would there be enough pins leftover on the uno to add and Arduino touch pad or joystick to control the dancer?
<p>Hi AbeV. The Uno does not have spare pins, but a Mega will!</p>
<p>Hi great job, I tried to download the file for the origami wood top and mid but it just comes up as garbled text the other one worked fine. Thanks Tim</p>
<p>Congrats!</p><p>Ever since seeing the original one where folks used origami figures to do this I thought that this would both make a killer 'ible and be an otherwise fun thing to make. :)</p>
<p>Thank you! :)</p>
<p>I would love to put an LED color organ in the side or dance floor. (Sorry if you already mentioned that!) Great Job!!!</p>
<p>Sounds interesting but I have no idea what a LED color organ is. What is it?</p>
<p>A circuit listens to music and makes LEDs respond to it. Usually by dividing the music into high-tones, mid-tones and low-tones. Kind of like a VU Meter. Heres how to make one:</p><p>https://www.youtube.com/watch?v=ubQC839Pvqk</p>
<p>Thanks for sharing! That will go in v2 of the Boogie Box!</p>
<p>That's quite an ingenious project! Very cool!</p>
<p>I love it! I might make one for my sisters birthday. So cool.</p>
<p>Thanks FredO2, I'll be happy to help if you have questions along the way!</p>
<p>This is a ridiculous question, but I have read this instructable twice and I don't understand how your control system synchronizes the dancing to the beat of the music playing. Can you explain that part -- and imagine I'm extremely stupid. :-)</p>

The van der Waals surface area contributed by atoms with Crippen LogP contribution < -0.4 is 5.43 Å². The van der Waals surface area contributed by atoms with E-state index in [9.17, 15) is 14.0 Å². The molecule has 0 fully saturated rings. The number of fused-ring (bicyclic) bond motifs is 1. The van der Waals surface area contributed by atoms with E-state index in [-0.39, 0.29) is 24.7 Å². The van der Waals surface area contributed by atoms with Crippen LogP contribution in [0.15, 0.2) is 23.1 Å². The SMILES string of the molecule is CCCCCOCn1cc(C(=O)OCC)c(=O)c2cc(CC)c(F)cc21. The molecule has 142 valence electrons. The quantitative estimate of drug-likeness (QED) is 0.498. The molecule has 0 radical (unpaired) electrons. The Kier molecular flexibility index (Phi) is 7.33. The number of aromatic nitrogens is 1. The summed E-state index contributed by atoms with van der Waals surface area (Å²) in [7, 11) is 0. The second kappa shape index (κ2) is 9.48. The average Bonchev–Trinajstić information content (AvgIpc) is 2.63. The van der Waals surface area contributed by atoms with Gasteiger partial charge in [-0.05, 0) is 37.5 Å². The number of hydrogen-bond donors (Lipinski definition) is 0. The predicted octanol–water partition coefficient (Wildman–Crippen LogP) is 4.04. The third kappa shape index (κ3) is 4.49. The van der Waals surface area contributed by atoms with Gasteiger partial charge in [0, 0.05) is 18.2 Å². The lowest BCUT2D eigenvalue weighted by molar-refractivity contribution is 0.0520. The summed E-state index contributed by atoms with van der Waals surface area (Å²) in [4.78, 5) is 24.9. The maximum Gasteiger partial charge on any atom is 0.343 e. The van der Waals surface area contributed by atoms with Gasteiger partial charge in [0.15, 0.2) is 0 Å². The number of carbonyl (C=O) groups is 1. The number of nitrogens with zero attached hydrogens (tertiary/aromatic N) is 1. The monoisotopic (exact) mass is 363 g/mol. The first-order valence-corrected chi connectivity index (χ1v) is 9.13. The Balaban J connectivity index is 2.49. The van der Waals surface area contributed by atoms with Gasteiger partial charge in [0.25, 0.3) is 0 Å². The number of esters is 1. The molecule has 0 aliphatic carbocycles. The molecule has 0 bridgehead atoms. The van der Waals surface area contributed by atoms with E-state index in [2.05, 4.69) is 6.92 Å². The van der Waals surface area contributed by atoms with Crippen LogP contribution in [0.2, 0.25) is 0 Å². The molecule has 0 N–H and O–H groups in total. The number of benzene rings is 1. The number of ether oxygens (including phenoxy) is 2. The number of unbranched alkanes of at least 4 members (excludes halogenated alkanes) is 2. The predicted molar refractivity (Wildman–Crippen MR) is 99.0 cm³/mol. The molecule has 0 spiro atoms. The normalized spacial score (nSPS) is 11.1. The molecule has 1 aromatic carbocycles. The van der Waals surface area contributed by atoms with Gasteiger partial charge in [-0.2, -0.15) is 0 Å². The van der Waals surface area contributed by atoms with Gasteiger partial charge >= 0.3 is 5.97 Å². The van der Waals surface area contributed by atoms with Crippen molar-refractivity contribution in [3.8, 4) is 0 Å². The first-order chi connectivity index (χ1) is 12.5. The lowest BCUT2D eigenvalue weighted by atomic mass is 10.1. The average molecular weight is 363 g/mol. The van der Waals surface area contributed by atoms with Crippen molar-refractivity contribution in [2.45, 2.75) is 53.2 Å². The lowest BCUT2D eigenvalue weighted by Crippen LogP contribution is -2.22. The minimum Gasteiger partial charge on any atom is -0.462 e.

<p>Hi TheFtankTurk,</p><br style="font-family: Arial , Helvetica , sans-serif;font-size: 16.0px;line-height: 20.8px;">Thanks for the question (there are no ridiculous questns)!<br style="font-family: Arial , Helvetica , sans-serif;font-size: 16.0px;line-height: 20.8px;"><br style="font-family: Arial , Helvetica , sans-serif;font-size: 16.0px;line-height: 20.8px;">To ur question: Please take a look at step 28 where I explain the programming bit. Basically the Arduino is in the heart of making the dancers move. I have written functions that move a magnet from a position forwars/sideways/backward and by mixing those functions and some delays between them I can create a choreography to my own taste. I could revise this step if it seems unclear.